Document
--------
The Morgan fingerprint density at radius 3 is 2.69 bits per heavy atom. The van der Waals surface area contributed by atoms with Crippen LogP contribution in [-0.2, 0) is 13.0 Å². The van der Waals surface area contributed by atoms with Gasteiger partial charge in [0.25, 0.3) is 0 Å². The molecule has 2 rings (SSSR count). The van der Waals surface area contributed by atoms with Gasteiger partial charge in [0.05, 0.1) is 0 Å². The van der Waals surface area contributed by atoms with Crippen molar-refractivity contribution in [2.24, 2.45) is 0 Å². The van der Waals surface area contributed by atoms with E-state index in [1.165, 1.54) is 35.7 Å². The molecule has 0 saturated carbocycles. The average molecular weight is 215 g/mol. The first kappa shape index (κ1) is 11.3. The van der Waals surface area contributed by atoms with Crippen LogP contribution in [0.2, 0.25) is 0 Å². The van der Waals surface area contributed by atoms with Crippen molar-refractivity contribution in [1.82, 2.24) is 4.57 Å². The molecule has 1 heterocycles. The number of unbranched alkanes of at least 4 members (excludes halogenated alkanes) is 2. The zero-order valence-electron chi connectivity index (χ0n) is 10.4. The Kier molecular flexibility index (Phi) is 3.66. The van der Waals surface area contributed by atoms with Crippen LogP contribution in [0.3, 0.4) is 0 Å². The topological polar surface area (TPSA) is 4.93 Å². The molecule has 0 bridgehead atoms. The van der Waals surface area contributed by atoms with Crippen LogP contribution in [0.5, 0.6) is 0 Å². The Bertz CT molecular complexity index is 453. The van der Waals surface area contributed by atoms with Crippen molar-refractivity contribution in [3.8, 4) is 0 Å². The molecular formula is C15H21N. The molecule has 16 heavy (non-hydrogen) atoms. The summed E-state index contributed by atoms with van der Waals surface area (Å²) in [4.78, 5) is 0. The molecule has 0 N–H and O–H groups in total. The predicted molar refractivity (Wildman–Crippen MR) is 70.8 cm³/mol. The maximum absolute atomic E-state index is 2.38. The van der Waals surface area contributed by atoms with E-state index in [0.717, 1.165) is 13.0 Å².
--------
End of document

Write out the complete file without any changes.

The Morgan fingerprint density at radius 3 is 2.69 bits per heavy atom. The van der Waals surface area contributed by atoms with Crippen LogP contribution in [-0.2, 0) is 13.0 Å². The van der Waals surface area contributed by atoms with Gasteiger partial charge in [0.25, 0.3) is 0 Å². The molecule has 2 rings (SSSR count). The van der Waals surface area contributed by atoms with Gasteiger partial charge in [0.05, 0.1) is 0 Å². The van der Waals surface area contributed by atoms with Crippen molar-refractivity contribution in [2.24, 2.45) is 0 Å². The van der Waals surface area contributed by atoms with E-state index in [1.165, 1.54) is 35.7 Å². The molecule has 0 saturated carbocycles. The average molecular weight is 215 g/mol. The first kappa shape index (κ1) is 11.3. The van der Waals surface area contributed by atoms with Crippen LogP contribution in [0.2, 0.25) is 0 Å². The van der Waals surface area contributed by atoms with Crippen molar-refractivity contribution in [1.82, 2.24) is 4.57 Å². The molecule has 1 heterocycles. The number of unbranched alkanes of at least 4 members (excludes halogenated alkanes) is 2. The zero-order valence-electron chi connectivity index (χ0n) is 10.4. The Kier molecular flexibility index (Phi) is 3.66. The van der Waals surface area contributed by atoms with Crippen LogP contribution in [0.3, 0.4) is 0 Å². The topological polar surface area (TPSA) is 4.93 Å². The molecule has 0 bridgehead atoms. The van der Waals surface area contributed by atoms with Crippen LogP contribution in [0.5, 0.6) is 0 Å². The Bertz CT molecular complexity index is 453. The van der Waals surface area contributed by atoms with Crippen molar-refractivity contribution in [3.8, 4) is 0 Å². The molecular formula is C15H21N. The molecule has 16 heavy (non-hydrogen) atoms. The summed E-state index contributed by atoms with van der Waals surface area (Å²) in [4.78, 5) is 0. The molecule has 0 N–H and O–H groups in total. The predicted molar refractivity (Wildman–Crippen MR) is 70.8 cm³/mol. The maximum absolute atomic E-state index is 2.38. The van der Waals surface area contributed by atoms with E-state index in [0.717, 1.165) is 13.0 Å².